Supreme Court nominee Douglas H. Ginsburg had almost $140,000 invested in a cable television corporation when he "personally handled" a Justice Department effort to have the court extend First Amendment protection to cable operators.
An administration source close to Ginsburg said yesterday that Ginsburg apparently did not raise the possibility of staying out of the case with Justice Department superiors or with agency ethics officers. He said Ginsburg discussed the situation with subordinates.
The Supreme Court, on June 2, 1986, adopted Ginsburg's arguments in a decision that will reduce government regulation of cable operators.
"It is a First Amendment rights case that had economic consequences to it," said a former federal ethics official familiar with the cable case but not with Ginsburg's role in it. ". . . If I'm holding cable stock, that is a good thing for me."
Ginsburg, nominated by President Reagan to succeed retired Justice Lewis F. Powell Jr. on the court, apparently did not violate criminal conflict-of-interest laws because the company in which he invested was not a direct party to the case even though it could benefit from the ruling.
But ethics experts said Ginsburg's actions could be viewed as skirting a presidential executive order forbidding actions that create an appearance of a conflict or of favoritism. Violation of this order carries administrative penalties such as a letter of reprimand or suspension.
Ginsburg declined comment. But speaking on his behalf last night, Justice Department spokesman Terry Eastland said Ginsburg "considered at the time the possibility of staying out of the . . . case" but "decided that he could properly participate because the case before the court did not involve the company in which he had a financial interest.
". . . Mr. Ginsburg determined that the value of his holdings in Rogers would not be financially affected regardless of the outcome of the case," Eastland said.
A former head of the Justice Department's antitrust division and now a U.S. Circuit Court of Appeals judge, Ginsburg, 41, is being scrutinized by the Senate Judiciary Committee in preparation for confirmation hearings.
Ginsburg came before the same committee a year ago, when he was nominated for the appeals court. A Democratic source on the committee said the panel did not notice then that he had worked on the cable case while he had a sizable investment in Rogers Communications Inc. of Toronto, Canada.
Rogers has about 450,000 subscribers in Arizona, California, Minnesota, New Mexico, Oregon and Texas. The firm is about the 20th largest cable operator in the United States.
Ginsburg was assistant attorney general in charge of the antitrust division at the Justice Department when the Reagan administration filed a friend-of-the-court brief in a Los Angeles cable TV case.
During his confirmation hearings last year, Ginsburg wrote the Judiciary Committee that the cable case was among the 10 "most significant litigated matters that I personally handled."
"I was a principal participant in determining the government's position . . . and supervised the drafting of our brief," he wrote of the cable brief, which he signed along with the solicitor general and the counsel to the Federal Communications Commission.
Charles Ruff, who served as an associate deputy attorney general under President Jimmy Carter and as the final Watergate special prosecutor, said, "It would come down to the appearance issue. My instinctive reaction is that I would seek advice from the ethics office on whether I should recuse myself."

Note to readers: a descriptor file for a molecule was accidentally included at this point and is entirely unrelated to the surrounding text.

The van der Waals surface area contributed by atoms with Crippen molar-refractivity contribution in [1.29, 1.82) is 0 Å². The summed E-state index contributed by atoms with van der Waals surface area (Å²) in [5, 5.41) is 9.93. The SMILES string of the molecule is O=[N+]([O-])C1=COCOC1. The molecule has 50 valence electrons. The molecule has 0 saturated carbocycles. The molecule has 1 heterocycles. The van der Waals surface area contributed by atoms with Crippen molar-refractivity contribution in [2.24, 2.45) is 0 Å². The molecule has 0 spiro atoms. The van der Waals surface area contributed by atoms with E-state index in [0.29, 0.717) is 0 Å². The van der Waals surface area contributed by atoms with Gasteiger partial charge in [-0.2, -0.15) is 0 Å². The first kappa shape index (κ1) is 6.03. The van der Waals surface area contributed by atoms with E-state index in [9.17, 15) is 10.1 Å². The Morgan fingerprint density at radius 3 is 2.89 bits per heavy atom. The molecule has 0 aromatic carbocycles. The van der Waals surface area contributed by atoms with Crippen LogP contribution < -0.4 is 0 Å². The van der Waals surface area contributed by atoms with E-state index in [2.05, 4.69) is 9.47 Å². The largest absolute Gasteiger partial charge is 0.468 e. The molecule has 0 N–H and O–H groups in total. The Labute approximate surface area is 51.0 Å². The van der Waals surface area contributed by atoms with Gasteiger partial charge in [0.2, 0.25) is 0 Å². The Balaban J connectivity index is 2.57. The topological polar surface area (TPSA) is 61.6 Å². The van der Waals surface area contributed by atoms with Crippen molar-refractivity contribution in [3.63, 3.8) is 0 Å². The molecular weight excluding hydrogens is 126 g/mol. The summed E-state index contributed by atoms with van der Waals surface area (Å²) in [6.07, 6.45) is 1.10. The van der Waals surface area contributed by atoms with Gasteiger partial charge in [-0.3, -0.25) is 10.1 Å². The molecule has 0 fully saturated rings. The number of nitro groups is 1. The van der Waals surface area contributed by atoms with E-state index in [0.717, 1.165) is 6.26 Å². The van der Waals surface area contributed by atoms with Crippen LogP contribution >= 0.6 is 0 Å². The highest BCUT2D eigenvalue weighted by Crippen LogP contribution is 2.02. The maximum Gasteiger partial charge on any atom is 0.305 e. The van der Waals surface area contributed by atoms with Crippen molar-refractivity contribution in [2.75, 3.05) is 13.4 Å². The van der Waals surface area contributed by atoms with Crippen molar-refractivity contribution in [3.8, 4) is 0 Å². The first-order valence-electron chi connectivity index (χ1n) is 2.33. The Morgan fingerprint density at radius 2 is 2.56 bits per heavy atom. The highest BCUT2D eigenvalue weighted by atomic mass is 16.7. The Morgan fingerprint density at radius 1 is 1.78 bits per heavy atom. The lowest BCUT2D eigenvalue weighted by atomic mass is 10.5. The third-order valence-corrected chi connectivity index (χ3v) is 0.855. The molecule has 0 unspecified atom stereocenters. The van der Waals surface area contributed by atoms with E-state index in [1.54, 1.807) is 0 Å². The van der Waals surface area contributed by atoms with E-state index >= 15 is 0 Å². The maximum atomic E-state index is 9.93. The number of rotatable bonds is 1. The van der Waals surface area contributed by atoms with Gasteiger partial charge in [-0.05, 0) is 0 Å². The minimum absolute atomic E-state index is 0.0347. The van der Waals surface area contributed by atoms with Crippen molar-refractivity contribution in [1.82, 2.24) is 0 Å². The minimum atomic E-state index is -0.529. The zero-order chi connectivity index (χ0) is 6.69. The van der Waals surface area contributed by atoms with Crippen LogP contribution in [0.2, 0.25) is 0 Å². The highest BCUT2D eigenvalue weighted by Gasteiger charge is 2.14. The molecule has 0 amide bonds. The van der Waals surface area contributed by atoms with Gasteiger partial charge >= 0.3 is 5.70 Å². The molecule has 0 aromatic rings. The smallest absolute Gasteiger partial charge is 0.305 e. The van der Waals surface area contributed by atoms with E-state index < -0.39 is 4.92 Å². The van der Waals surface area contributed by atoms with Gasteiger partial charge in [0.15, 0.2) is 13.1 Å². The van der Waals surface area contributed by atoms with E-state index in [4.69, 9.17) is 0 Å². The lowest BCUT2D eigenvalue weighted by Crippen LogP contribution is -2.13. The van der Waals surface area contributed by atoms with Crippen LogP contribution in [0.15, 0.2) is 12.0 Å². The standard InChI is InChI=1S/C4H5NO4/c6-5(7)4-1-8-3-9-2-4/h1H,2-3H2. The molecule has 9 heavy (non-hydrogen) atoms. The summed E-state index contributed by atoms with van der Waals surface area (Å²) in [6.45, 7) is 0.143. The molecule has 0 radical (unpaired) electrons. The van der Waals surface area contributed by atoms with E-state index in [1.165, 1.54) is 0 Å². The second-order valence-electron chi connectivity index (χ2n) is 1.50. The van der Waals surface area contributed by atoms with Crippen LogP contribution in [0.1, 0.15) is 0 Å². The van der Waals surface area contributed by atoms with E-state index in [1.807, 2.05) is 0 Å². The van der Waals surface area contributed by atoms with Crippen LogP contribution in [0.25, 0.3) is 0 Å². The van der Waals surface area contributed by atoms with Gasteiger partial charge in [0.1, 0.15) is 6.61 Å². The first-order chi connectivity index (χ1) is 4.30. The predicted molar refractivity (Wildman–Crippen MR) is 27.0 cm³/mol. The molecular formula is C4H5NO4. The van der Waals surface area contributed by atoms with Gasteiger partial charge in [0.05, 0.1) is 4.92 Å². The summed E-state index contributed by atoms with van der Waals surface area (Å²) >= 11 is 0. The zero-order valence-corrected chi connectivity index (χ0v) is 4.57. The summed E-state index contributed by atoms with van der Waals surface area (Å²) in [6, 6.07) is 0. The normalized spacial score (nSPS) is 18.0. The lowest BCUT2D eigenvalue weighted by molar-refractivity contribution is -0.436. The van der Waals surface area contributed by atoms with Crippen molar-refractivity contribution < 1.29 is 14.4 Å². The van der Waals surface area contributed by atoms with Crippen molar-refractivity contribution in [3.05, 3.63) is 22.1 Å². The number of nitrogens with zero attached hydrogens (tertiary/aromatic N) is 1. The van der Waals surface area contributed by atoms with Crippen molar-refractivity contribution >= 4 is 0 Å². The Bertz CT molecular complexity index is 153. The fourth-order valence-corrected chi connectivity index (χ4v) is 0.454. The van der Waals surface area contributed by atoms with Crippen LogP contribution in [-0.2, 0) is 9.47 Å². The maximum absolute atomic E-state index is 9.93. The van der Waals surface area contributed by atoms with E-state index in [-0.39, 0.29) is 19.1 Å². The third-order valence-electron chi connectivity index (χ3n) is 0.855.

The administration source said Ginsburg discussed staying off the cable case with Charles F. Rule, then his deputy in the antitrust division, but "the question didn't go beyond that discussion." Justice Department regulations provide that where disqualification questions arise at Ginsburg's level they should be referred to the deputy attorney general for a written ruling.
The administration source, who asked not to be identified, said of Ginsburg's discussion with Rule: "They noted that Rogers' cable operations in the United States were very small relative to its Canadian holdings and that its U.S. operations were small with respect to the entire U.S. cable market, where the top four or five companies hold more than half of the market."
A Democratic aide on the Senate Judiciary Committee who refused to be identified said, "It would present an appearance problem because this is his major investment, not something in which he holds just a few shares." Moreover, he noted, "cable is the primary business of the company, not one of many things it does."
Financial statements filed by Ginsburg show that at least as early as 1985 and continuing at least until Sept. 17, 1986, Ginsburg's largest investment, other than real estate, was in Rogers.
The case in question involved Preferred Communications Inc.'s challenge to Los Angeles' constitutional right to franchise only one cable system. The firm argued that it had the same First Amendment rights as a newspaper or broadcaster and that it should be allowed to lay its cables over public rights-of-way such as utility poles and underground conduits.
The company lost in the District Court but won in the 9th Circuit Court of Appeals.
Ginsburg argued, and the Supreme Court agreed, that the First Amendment applies to cable television operators but that a trial should be held on the city's claims of a right to regulate the number of operators to reduce construction congestion and to preserve safety and avoid visual pollution on utility poles.